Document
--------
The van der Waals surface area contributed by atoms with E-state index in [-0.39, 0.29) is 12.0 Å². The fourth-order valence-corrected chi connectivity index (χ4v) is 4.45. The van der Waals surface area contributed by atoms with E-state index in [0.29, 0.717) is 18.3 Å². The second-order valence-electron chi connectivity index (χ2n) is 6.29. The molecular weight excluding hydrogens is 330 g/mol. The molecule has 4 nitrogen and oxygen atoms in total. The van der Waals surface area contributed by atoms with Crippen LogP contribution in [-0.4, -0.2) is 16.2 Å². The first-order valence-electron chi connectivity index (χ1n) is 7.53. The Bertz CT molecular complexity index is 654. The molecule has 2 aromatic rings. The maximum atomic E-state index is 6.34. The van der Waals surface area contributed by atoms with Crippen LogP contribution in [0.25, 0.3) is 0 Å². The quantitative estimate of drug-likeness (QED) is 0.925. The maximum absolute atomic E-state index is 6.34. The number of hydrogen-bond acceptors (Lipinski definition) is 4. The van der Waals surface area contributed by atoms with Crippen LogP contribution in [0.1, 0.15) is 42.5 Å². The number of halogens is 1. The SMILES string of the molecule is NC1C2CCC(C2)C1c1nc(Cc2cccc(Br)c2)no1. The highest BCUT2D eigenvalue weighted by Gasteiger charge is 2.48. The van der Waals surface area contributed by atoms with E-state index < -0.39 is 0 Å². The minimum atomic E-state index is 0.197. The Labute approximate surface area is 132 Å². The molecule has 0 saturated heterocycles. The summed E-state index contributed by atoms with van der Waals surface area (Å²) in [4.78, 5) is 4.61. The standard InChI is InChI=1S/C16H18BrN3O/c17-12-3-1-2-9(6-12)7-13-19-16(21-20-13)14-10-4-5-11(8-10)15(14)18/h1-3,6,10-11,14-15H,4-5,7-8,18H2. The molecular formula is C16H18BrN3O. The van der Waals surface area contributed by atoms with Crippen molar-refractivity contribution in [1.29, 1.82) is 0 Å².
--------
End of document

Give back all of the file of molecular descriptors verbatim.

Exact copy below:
The van der Waals surface area contributed by atoms with E-state index in [-0.39, 0.29) is 12.0 Å². The fourth-order valence-corrected chi connectivity index (χ4v) is 4.45. The van der Waals surface area contributed by atoms with E-state index in [0.29, 0.717) is 18.3 Å². The second-order valence-electron chi connectivity index (χ2n) is 6.29. The molecular weight excluding hydrogens is 330 g/mol. The molecule has 4 nitrogen and oxygen atoms in total. The van der Waals surface area contributed by atoms with Crippen LogP contribution in [-0.4, -0.2) is 16.2 Å². The first-order valence-electron chi connectivity index (χ1n) is 7.53. The Bertz CT molecular complexity index is 654. The molecule has 2 aromatic rings. The maximum atomic E-state index is 6.34. The van der Waals surface area contributed by atoms with Crippen LogP contribution in [0.25, 0.3) is 0 Å². The quantitative estimate of drug-likeness (QED) is 0.925. The maximum absolute atomic E-state index is 6.34. The number of hydrogen-bond acceptors (Lipinski definition) is 4. The van der Waals surface area contributed by atoms with Crippen LogP contribution in [0.1, 0.15) is 42.5 Å². The number of halogens is 1. The SMILES string of the molecule is NC1C2CCC(C2)C1c1nc(Cc2cccc(Br)c2)no1. The highest BCUT2D eigenvalue weighted by Gasteiger charge is 2.48. The van der Waals surface area contributed by atoms with E-state index < -0.39 is 0 Å². The minimum atomic E-state index is 0.197. The Labute approximate surface area is 132 Å². The molecule has 0 saturated heterocycles. The summed E-state index contributed by atoms with van der Waals surface area (Å²) in [4.78, 5) is 4.61. The standard InChI is InChI=1S/C16H18BrN3O/c17-12-3-1-2-9(6-12)7-13-19-16(21-20-13)14-10-4-5-11(8-10)15(14)18/h1-3,6,10-11,14-15H,4-5,7-8,18H2. The molecular formula is C16H18BrN3O. The van der Waals surface area contributed by atoms with Crippen molar-refractivity contribution in [1.29, 1.82) is 0 Å².